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ECSTATIC

Fé​/​Vazio

by Serpente

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1.
Rainhas 07:56
2.
3.
Visitação 05:39
4.
Razia 10:22
5.
Em Sendo 04:16
6.
Escalpe 07:17

about

Properly mazy rhythmic psychedelia from Lisbon’s Serpente who comes back to Ecstatic Recordings pursuing the spirits of Alice Coltrane and Don Cherry via Fourth World gateways and the spiralling broken beat vortices of Anthony Shakir, following on from that killer LinnDrum tribute to Prince’s ‘Parade’ album last summer.

A direct reference to Dischord’s legendary Faith/Void split album, Fé/Vazio draws thrilling, jagged lines between the ground-breaking jazz fusions of the ‘60s-‘70s and the Afro-Futurist pinnacles of ’90 Detroit and UK-based techno and their offshoots; broken beat, jungle, and “IDM”.

His style broadly collapses the psychedelia of his work as Ondness (Where To Now?, Holuzam, Sucata Tapes) into a more ravishing and arguably vital sound that frames a modern state of mind between dystopian paranoia and utopian freedom.

Like last year’s cultishly acclaimed Parada (Ecstatic Recordings, ELP044), 'Fé / Vazio' comes to restlessly fulfil a physical and spiritual need for this kind of music right now; it sidewinds into chaotic multiples of polymetric rhythms, hypnotic drone and curious folk hooks that somehow gel with a fractious, rhythmelodic coherence that rudely acknowledges all that came before it.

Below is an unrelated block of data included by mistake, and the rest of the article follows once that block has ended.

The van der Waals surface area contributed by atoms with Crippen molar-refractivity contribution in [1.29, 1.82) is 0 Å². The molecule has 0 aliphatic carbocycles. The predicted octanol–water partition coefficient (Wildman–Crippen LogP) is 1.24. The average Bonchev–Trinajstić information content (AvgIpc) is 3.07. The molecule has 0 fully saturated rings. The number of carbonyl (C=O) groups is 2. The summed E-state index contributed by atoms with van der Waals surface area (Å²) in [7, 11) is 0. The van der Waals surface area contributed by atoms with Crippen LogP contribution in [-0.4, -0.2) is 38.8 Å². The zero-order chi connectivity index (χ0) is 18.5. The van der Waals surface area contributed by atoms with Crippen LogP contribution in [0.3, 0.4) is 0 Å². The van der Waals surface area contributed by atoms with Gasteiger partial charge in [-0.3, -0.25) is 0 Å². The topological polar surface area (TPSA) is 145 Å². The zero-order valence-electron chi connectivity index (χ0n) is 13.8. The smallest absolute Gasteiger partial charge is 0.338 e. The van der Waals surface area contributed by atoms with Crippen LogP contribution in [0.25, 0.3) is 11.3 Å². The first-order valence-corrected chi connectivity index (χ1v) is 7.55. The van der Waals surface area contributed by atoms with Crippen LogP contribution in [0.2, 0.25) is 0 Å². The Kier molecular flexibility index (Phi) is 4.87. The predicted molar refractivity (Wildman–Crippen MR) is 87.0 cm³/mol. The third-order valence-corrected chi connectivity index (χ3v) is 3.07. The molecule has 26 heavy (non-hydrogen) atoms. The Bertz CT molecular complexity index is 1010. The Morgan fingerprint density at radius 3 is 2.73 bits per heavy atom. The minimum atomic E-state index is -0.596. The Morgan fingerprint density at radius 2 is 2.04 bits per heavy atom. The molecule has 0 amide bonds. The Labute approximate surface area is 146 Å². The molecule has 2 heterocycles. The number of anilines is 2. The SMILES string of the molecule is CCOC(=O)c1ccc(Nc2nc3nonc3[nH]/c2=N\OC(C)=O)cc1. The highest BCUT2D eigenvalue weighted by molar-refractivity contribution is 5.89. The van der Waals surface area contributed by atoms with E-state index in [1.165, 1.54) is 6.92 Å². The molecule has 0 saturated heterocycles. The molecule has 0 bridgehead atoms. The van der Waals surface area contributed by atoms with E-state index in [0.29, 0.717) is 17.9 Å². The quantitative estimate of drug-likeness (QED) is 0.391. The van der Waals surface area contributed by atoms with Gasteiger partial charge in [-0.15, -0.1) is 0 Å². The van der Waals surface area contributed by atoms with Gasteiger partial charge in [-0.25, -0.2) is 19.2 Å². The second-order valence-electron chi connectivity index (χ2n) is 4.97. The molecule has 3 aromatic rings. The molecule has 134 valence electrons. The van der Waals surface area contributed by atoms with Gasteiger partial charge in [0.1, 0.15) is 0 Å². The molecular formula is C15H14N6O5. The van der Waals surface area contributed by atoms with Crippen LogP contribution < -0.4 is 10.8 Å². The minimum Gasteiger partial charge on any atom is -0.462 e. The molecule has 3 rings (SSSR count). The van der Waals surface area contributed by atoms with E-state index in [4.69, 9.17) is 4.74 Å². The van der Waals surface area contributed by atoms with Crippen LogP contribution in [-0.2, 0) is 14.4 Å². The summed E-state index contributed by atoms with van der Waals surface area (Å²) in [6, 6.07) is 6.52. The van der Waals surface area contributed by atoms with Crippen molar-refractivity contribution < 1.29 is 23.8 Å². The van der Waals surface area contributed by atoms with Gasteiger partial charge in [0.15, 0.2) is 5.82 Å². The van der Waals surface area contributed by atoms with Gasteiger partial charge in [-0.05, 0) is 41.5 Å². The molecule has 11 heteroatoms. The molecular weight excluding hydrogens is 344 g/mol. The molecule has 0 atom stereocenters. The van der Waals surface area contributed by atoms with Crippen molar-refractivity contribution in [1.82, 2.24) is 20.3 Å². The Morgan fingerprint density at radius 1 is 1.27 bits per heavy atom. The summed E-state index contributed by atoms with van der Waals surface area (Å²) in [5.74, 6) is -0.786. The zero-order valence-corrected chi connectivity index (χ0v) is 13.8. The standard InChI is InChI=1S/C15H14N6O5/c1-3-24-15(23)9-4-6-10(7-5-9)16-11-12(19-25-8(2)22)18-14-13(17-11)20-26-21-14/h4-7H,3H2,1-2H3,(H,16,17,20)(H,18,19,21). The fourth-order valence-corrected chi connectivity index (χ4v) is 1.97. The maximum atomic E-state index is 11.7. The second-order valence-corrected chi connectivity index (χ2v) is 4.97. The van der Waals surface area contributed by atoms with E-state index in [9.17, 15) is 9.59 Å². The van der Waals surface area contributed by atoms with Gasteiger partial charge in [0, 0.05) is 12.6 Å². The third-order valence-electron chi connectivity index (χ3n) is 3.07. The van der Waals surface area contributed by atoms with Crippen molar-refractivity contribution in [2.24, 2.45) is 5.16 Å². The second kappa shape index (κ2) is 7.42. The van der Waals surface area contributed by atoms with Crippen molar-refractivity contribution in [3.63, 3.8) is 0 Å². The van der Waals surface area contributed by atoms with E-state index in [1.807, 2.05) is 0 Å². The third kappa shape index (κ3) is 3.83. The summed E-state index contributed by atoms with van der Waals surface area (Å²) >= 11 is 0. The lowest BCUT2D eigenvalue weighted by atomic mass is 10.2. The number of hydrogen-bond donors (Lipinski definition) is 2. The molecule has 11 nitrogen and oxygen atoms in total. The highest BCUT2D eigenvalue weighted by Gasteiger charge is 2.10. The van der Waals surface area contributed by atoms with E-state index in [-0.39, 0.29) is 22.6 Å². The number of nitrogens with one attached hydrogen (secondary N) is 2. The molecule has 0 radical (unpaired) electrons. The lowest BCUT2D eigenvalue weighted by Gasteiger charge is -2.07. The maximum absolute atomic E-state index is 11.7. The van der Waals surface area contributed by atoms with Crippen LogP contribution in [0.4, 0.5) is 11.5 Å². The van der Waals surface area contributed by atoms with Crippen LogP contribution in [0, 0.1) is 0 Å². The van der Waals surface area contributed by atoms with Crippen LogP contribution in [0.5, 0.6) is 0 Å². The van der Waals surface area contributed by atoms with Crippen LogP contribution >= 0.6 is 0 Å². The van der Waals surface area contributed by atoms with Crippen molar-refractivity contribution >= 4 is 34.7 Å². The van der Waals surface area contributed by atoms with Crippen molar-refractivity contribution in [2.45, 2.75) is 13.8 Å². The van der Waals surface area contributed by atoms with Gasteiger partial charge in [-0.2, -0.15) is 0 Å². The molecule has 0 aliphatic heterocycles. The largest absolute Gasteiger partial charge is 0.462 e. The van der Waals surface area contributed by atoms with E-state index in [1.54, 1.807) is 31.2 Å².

Track to track Bruno recalls the kaotic harmonies of Derrick May as much as Anthony Shakir’s sleight drum edits in ‘Nível De Fumo’, and the Reinforced cosmic rolige of Colin Lindo (Alpha Omega/Nubian Mindz) or 4Hero - who were no strangers to the promise of spiritual jazz music and the Afro-Latin codes of Brazilian music - in ‘Em Sendo’, while the reticulated hot steppers ‘Visitação’ and ‘Escalpe’ seamlessly bind roots and futurism in a singular, headlong style and the scudding ‘90s techno/IDM tone of ‘Razia’ surely recalls the rhythmic ingenuity and modern blueness of early Autechre.

It's a record that feels unlocked and cosmically free compared with so much rictus, floor-based music, but with a grit and colour that can’t be denied on (currently imaginary) dance floors.

credits

released August 6, 2020

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Serpente Lisbon, Portugal

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